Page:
4 out of 4 stars
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Being from America, my history teachers never lectured about the French Revolution much. If you asked me who were the participants in it, I would answer Marie Antoinette and quote "let them eat cake." In my limited knowledge of Antoinette, I pegged her as a narcissistic airhead, oblivious to her people's plight. While her subjects were starving, she was having parties and wearing stylish dresses. My understanding of the French ruler has changed, however, from a narrow viewpoint to a realization that her story is more complicated. Antoinette became not merely a hapless royal but also a woman who loved her husband, cared deeply for her children, and was a devout Christian.
I owe this mental shift to Will Bashor's book titled Marie Antoinette's Darkest Days. Bashor brings to life the queen's last months in prison and outlines the many failed plots to save her. When Marie Antoinette became a detainee, she was no longer called a queen but referred to as widow Capet or Prisoner No. 280. She languished in her damp, mice-ridden cell for two-and-a-half months before being convicted. The author shows transcripts from her trial detailing what the allegations were against her; ranging from treason to the more shocking and absurd, intending to get her to the guillotine. Tragically the royal children suffered in the wake of the Revolution as well. Eight-year-old Louis Charles was put into solitary confinement for fifteen months without the means of taking a bath or his bedding changed. Reading like a novel at some points with dialogue, this book is an eye-opening and absorbing read.
As clueless as I was about the Revolution, I appreciated Bashor summarizing it and providing a family tree of Louis XVI. There are many theories on what brought about the revolt, but most agree it was due to the high cost of bread. France's involvement in the American Revolution could have also led some to consider freedom from a ruling class. The Reign of Terror is the two-year period of intense persecution, and during this time the jailors meted out the death sentence 60 to 80 times every night and day. Louis XVI himself was a feeble monarch and indecisive, causing his wife and his brothers to advise in policies for the country. Because the public perceived her as the primary person deciding, they faulted the queen for the bulk of the country's miseries. When Marie Antoinette came to Paris in 1773, the Parisians praised her for her beauty and cheered. However, by 1795 the public was roaring for her "to drink long of death" and "be chopped up like meat for pâté.”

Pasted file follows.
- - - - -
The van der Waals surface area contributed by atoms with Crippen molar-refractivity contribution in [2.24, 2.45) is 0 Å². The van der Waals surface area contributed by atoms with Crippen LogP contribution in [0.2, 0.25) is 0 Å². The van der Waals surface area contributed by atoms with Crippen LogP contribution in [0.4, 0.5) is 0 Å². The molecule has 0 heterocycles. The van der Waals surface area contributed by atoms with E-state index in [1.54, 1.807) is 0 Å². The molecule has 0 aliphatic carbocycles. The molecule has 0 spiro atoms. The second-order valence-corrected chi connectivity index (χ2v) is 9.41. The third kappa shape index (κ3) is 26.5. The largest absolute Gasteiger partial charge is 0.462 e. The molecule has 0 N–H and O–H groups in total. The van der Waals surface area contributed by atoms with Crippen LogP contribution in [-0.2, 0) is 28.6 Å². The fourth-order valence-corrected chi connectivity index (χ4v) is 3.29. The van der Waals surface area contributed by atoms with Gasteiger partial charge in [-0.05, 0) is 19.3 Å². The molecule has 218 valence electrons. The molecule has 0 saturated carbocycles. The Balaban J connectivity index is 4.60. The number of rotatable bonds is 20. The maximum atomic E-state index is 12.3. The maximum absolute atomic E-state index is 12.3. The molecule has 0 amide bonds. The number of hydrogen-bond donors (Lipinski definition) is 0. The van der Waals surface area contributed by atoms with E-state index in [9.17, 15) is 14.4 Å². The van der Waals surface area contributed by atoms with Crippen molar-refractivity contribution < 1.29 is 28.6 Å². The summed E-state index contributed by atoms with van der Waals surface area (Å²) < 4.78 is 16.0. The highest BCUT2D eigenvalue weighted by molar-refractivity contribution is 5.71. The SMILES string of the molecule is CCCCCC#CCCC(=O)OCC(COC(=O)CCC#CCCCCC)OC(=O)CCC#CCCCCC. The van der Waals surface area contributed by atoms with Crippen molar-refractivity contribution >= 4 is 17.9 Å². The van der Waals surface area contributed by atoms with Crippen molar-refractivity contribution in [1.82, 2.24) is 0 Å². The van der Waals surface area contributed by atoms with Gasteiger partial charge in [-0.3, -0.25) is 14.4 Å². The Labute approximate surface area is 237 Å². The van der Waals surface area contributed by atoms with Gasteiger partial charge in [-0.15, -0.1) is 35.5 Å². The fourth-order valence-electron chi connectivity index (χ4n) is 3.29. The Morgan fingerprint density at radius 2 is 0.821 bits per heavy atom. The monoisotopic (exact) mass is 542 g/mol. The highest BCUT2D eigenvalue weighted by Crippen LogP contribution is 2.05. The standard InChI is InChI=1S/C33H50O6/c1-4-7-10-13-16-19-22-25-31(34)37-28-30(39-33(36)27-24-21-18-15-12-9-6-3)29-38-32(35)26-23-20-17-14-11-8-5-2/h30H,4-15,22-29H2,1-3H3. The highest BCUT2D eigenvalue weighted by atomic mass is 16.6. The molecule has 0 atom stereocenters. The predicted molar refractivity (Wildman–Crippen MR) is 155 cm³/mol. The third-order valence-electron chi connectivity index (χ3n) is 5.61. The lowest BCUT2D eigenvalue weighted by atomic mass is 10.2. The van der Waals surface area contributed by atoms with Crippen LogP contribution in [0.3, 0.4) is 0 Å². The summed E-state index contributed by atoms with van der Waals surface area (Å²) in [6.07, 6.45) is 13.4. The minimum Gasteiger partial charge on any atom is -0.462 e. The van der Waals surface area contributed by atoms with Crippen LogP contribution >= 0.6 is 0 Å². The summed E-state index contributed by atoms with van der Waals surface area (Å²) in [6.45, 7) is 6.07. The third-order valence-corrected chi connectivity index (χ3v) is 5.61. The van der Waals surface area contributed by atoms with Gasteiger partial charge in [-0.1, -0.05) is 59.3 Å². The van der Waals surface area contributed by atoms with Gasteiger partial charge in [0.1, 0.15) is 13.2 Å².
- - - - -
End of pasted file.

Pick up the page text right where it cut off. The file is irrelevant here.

I liked how the author used various mediums to chronicle Antoinette's death. In the book, it shows paintings someone made of the queen, documents of the trial, a diagram of the Conciergerie prison, weather reports, a poem written about the queen and a short bio of the architect of the guillotine. The author even shares multiple theories on what happened to the queen's dog. One of the most disturbing and dark tales is about a game the convicts at the Conciergerie would play to pass the time called "Guillotine." They would pretend to get sentenced and then act out themselves getting their heads lopped off.
I feel the author thoroughly researched for this book, and he notes all his sources clearly, even acknowledging when there is an inconsistency in eyewitness accounts. There were no flaws for me to pick apart. So, without further adieu, I give Marie Antoinette's Darkest Days 4 out of 4 stars. Anyone who loves history will be enamored with this work.
Marie Antoinette's Darkest Days
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